But eventually the Down 'N' Outz will record their own original songs, in the "Mott" style?

"Yeah, I've already got a couple of things on the go. I've kind of honed in on a Down 'N' Outz sound. I've not written them to even be considered for Def Leppard. With a band like Down 'N' Outz it's intentionally meant to be sloppier than Leppard, it's in that mock Faces/Stones sort of vibe, where it's tight but loose.

"It's not terribly technical. It's a great outlet. It's a little bit like stepping out of a soap opera you've been in for 30 years and going to make an indie movie, and then you're back in the soap opera again."

It also gives Joe an opportunity to strap on a guitar on stage.

"I play guitar all the way through this one. I play rhythm guitar. I play occasional guitar for Leppard. I'm not widly-widdly-widdly, I play acoustic, I play rhythm guitar, that's all I ever wanted to play. I learned at a very early age that I didn't have the patience to play lead.

"It's great 'cos on a small stage where there's nowhere else to move you're better off having a guitar round your neck. And it's fun. I'm doing it because I can.

"I'm enjoying it because I have a very limited ability on the guitar. I don't pretend to be a good guitarist I just pretend to be a guitarist. And I'm having fun with it because these songs allow me to do that and I'm still singing anyway, so I'm doing double shifts."

Talking of double shifts, things are starting to gear up for the latest chapter of the Def Leppard saga, with a live album, coffee table photobook and tour about to kick off.

Joe explains: "The Leppard activity only really started to kick back in around September. Leppard had finished touring in September '09 and we were going to be taking a year off is what we said.

"So we kind of started again last September more by accident than by design. We were always going to be putting this live album out. We'd just leisurely listen back through various performances. We recorded between 30 and 40 gigs and we stopped when we knew we had enough.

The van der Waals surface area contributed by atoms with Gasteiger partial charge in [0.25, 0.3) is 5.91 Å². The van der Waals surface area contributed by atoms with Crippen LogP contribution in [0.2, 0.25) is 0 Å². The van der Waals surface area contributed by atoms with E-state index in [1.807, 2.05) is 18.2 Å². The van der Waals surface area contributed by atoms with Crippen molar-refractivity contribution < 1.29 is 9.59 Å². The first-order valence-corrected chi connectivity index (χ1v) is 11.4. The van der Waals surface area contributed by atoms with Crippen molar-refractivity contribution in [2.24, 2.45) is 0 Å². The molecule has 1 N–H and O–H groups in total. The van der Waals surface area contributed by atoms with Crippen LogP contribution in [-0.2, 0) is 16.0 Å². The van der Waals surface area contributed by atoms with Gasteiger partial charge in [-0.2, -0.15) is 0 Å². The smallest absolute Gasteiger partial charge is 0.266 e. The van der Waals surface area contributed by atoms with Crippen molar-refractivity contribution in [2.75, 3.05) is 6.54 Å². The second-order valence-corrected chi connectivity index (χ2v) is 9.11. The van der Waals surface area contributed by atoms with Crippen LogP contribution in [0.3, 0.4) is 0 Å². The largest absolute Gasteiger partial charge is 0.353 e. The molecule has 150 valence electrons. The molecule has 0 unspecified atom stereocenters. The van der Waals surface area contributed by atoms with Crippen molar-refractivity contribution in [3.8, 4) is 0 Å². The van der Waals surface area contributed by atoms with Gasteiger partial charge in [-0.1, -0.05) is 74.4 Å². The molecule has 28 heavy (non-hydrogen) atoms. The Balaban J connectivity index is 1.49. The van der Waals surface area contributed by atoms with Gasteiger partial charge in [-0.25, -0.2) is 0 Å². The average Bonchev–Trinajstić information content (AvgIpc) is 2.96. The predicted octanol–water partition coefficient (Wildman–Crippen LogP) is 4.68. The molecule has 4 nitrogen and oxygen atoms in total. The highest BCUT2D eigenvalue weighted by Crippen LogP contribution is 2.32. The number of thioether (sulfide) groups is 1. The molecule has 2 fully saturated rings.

"In the old days you'd get the mobile in, park it outside Madison Square Gardens and hope to God you don't screw up. But we were recording onto hard drives about the size of a novel. And we'd just literally going into a room five minutes after coming offstage and go 'What do you think?' and we would prioritise each gig with a mark out of 10. And so we just went through the top numbers first.

"We didn't listen to the same song 15 times to decide which was the best, as soon as we heard a good one we just said 'That's it'.

"We weren't going for perfect performances we were going for the perfect atmosphere because we recorded the audience as well. So on Bringing On The Heartbreak if we could have played it or sung it better I don't know but the audience couldn't have. That's the reason that one's in there."

Big news for fans though is that there will be three brand new Def Leppard studio recordings on Mirrorball.

"We started putting the live thing together but by then having had the year off, everyone was saying 'Well, I've got this song' . . . "So have I" So somebody suggested that we put one new song on the end of the live thing, and that one went to two and that two ended up three.

"We would have had four if we hadn't stopped it there. But at some stage the next Def Leppard studio album will feature these three tracks."

At this point Joe's PR agent interrupts to say there's time for just one more question.

So, can Joe remember the first time he heard Mott The Hoople and what his reaction was?

"Yeah. It was Radio Luxemburg, it was some time round about 1971 and it was record of the week and it was Downtown, their cover of a Danny Witton tune which was done by Neil Young's band.

"And I don't know what it was. I can't explain to you why this little song written by some unknown guy performed by this English group with a funny name meant so much to me.

"Maybe it was I'd just got my transistor radio that day and I was listening under the covers when I was supposed to be asleep.

"And then when they had the hit with All The Young Dudes, I was the one in the playground jumping up and down going 'I told you so'!

"I've been with them ever since and it's just a passion I just can't lose."

We joke that it's like sticking with "your" football club, that you support come rain or shine.

"Absolutely right," says Joe Elliott. "And it doesn't matter if they're Wycombe Wanderers . . . or the Bilston Dynamos!"

  • Joe Elliott’s Down ‘N’ Outz support Paul Rodgers at Birmingham NIA on Thursday, April 28, 2011. Tickets cost £34.50 plus booking fees.
  • Def Leppard’s live CD/DVD Mirrorball and photo book Def Leppard – The Definitive Visual History, featuring pictures by legendary rock photographer Ross Halfin, are released this summer.
  • See and

By Ian Harvey